Clallam sheriff pursuing $9.6M grant for public safety facility

Defense program geared to supporting military installations

PORT ANGELES — The Clallam County Sheriff’s Office is pursuing a $9.6 million Department of Defense grant to help fund construction of the Joint Public Safety Facility.

“This is an exciting opportunity,” Sheriff Brian King said. “Commissioner Randy Johnson, County Administrator Todd Mielke and Chief Civil Deputy Diane Harvey have put a lot of work into the ability for us to apply for this grant.

“Diane Harvey is a rock star. She worked on this diligently during her weekend.”

Harvey told the Clallam County commissioners at their Monday work session that the Defense Community Infrastructure Program is specifically geared for community projects that support military installations. So they sought a letter of support from the commander of Naval Base Kitsap-Bangor, she said.

“This program requires you to delineate the military value that the community project provides,” Harvey said. “And so with us, because it’s the navy and not the Coast Guard, the Navy has a ‘transit protection facility’ here in Clallam County. And its operation is the movement of ballistic submarines, which have to surface in the Strait of Juan de Fuca. So our emergency management or public safety facility would provide value to that military mission.”

The Joint Public Safety Facility, estimated to cost $13 million, would house the Clallam County Emergency Operations Center, which is activated during emergencies such as a massive earthquake, as well as the Emergency Management division of the Clallam County Sheriff’s Office and Peninsula Communications (PenCom), which handles 911 calls.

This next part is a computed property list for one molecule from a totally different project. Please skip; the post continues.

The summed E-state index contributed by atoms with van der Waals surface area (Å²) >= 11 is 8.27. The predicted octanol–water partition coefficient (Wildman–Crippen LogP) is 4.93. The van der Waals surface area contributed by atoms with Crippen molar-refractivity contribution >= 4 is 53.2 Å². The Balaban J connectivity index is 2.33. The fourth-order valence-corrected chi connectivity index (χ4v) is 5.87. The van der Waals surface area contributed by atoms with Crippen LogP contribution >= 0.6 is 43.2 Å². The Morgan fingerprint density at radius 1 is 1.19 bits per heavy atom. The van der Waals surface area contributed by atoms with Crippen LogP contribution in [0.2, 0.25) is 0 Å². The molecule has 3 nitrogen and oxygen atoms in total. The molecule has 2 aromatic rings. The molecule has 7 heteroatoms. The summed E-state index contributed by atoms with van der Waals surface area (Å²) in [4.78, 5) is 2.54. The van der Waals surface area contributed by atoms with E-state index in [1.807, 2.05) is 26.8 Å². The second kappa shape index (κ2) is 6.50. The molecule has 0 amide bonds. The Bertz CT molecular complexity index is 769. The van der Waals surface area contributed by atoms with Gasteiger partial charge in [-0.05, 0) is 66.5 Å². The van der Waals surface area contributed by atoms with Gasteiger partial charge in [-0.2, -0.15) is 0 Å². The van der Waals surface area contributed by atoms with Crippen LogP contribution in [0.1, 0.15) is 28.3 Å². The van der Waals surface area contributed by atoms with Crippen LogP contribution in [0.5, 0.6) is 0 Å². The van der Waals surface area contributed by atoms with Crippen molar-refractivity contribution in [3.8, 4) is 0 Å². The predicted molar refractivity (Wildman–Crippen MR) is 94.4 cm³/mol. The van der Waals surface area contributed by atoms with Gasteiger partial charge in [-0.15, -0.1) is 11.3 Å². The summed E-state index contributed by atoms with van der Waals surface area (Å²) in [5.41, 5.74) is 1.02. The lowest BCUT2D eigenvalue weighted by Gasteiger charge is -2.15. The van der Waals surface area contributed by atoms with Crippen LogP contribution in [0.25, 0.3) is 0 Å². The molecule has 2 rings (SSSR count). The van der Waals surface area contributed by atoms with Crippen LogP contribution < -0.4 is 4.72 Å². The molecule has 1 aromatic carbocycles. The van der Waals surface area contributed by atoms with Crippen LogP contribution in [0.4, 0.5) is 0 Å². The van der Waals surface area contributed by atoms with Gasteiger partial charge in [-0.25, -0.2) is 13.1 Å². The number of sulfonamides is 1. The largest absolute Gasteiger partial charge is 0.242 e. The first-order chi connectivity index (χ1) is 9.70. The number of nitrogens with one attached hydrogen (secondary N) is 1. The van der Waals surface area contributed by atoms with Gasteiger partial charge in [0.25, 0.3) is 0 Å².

In the future, a westside city fire station could be added.

Harvey said county officials met with senior navy representatives, who believe the county’s emergency management and communications and 911 dispatch center will provide great military value if it’s sited in a resilient, secure location that is close to — but not in — the tsunami inundation zone.

“We are offering for the navy to be able to conduct their training and exercises in our new facility,” she said. “And of course they would have a seat at the table in any emergency incident, where they could use it as a command center.”

King said submarines using the strait is “a strategic high priority for the navy.”

“And so they see the value of that globally and are very much in support of the application,” he said.

Harvey said the grant program had 140 applications and only 17 were funded last year, so it is highly competitive.

They focused their grant application on the joint public safety facility’s military value, which accounts for 45 of 100 points on the application scoring, she said.

“And there’s only $100 million to this. So it is possible that even if we get put on the list, that we don’t get the full amount,” Harvey said.

“The grant program also has a two-step process, so if the county application is selected in mid-August, DOD will provide a technical assistant to make sure the county can meet the schedule in the grant application,” she said.

“We must be able to break ground by the middle of September of 2025,” Harvey said.


Reporter Brian Gawley can be reached at

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